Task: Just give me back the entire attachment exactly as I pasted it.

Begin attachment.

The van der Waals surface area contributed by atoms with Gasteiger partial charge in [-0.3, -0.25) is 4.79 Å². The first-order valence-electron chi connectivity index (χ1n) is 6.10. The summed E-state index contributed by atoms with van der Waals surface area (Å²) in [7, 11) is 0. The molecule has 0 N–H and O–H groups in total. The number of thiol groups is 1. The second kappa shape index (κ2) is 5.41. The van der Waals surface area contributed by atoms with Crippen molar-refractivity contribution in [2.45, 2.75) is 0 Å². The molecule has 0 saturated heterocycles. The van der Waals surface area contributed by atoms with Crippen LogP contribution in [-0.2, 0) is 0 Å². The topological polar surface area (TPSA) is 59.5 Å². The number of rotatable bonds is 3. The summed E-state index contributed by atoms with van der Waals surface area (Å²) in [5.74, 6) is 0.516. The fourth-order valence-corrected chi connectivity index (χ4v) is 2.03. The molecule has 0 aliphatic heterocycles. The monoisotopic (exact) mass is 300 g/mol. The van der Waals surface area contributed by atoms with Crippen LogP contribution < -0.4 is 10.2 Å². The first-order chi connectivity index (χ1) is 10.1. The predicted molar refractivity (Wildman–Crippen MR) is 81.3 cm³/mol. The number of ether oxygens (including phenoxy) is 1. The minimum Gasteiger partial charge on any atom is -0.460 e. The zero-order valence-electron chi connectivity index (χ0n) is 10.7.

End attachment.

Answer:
The van der Waals surface area contributed by atoms with Gasteiger partial charge in [-0.3, -0.25) is 4.79 Å². The first-order valence-electron chi connectivity index (χ1n) is 6.10. The summed E-state index contributed by atoms with van der Waals surface area (Å²) in [7, 11) is 0. The molecule has 0 N–H and O–H groups in total. The number of thiol groups is 1. The second kappa shape index (κ2) is 5.41. The van der Waals surface area contributed by atoms with Crippen molar-refractivity contribution in [2.45, 2.75) is 0 Å². The molecule has 0 saturated heterocycles. The van der Waals surface area contributed by atoms with Crippen LogP contribution in [-0.2, 0) is 0 Å². The topological polar surface area (TPSA) is 59.5 Å². The number of rotatable bonds is 3. The summed E-state index contributed by atoms with van der Waals surface area (Å²) in [5.74, 6) is 0.516. The fourth-order valence-corrected chi connectivity index (χ4v) is 2.03. The molecule has 0 aliphatic heterocycles. The monoisotopic (exact) mass is 300 g/mol. The van der Waals surface area contributed by atoms with Crippen LogP contribution < -0.4 is 10.2 Å². The first-order chi connectivity index (χ1) is 10.1. The predicted molar refractivity (Wildman–Crippen MR) is 81.3 cm³/mol. The number of ether oxygens (including phenoxy) is 1. The minimum Gasteiger partial charge on any atom is -0.460 e. The zero-order valence-electron chi connectivity index (χ0n) is 10.7.